When they’re over, a comparison between this year’s major party conferences seems unlikely to flatter Labour and their leader’s “new politics”.
The party may have narrowly skirted a total meltdown over the UK’s nuclear arsenal – at least until the final day – but Jeremy Corbyn’s speech was a meandering mess and he remains locked in combat with his party’s reality-based wing.
Indeed, the key difference between this week’s Tory gathering and Labour’s was best summed up, of all places, by the Guardian:
“This year, the distinctions are particularly telling. The first is that the Tory party will not hesitate to scrutinise and debate the lessons of the May 2015 general election.
“The second is that the conference already has the election of 2020 in its sights. Neither of these things was remotely true of Labour’s energised gathering in Brighton.”
That all sounds pretty positive, from the Tory perspective. Labour’s approach certainly doesn’t seem to have resonated with the electorate: Corbyn has just registered the first negative approval rating since reactions to new opposition leaders started being polled in the 1950s.
In an effort to find a silver lining, the article touches on the usual, oft-flagged trouble spots for the party, especially Europe. But the odds of this disrupting the conference seem remote.
This takes the Guardian‘s pursuit of a silver lining to the party wine cooler…
“But a Tory conference, especially one in which the champagne is back in the wine cooler as it apparently is this time, is neither a biddable nor a well-behaved place.
“Mr Corbyn’s ascetic and decent image, with his wish to do politics in a kinder and more reasoned manner, could not be a starker contrast, and one in which most people would side with Mr Corbyn.”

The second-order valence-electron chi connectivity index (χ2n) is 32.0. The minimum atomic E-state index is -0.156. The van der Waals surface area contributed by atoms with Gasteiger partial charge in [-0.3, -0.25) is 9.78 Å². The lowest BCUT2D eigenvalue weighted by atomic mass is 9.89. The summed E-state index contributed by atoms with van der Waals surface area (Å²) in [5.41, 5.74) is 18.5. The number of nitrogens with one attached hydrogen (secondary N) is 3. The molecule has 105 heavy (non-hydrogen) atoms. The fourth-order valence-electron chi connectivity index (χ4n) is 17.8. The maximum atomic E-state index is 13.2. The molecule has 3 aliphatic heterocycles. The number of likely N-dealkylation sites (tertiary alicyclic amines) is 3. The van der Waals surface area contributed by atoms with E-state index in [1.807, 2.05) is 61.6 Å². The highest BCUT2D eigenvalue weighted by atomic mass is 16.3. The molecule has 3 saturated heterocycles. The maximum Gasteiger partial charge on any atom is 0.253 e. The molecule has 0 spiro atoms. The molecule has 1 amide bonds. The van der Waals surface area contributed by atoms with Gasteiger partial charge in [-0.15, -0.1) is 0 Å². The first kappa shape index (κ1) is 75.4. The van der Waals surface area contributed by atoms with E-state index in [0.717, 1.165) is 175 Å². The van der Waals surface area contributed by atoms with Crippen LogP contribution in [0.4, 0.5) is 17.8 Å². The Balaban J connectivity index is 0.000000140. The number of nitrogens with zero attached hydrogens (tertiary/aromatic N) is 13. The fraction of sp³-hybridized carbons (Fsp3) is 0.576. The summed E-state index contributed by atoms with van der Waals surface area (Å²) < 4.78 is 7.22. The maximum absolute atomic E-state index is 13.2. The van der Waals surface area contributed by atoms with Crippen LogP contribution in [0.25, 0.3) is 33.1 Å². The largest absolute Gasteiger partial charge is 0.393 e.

This is an odd paragraph, not least because in my experience Conservative Party Conference has never come close to resembling the Gatsby-esque explosion of excess that paragraph promises.
Nor because it contrasts drinking champagne with being “kinder and more reasoned”, as if the two were somehow antithetical.
No, stranger still is the underlying assumption that the British people identify with ascetism: that photographs of people meeting up with friends and colleagues and getting drunk will somehow come across as alien and off-putting to the public.
Speaking as a long-time teetotaller myself, that doesn’t tally with my experience at all. Quite the reverse, in fact.
In every important respect, the Tory conference is almost certain to contrast favourably with its Labour counterpart: the leadership aren’t fighting each other, the activists are buoyed by success, and the party is firmly forward-looking.
And if a few attendees offend ascetic sensibilities with drunken and raucous behaviour, my prediction is this: few will mind, fewer will care, and none who do will be swing voters.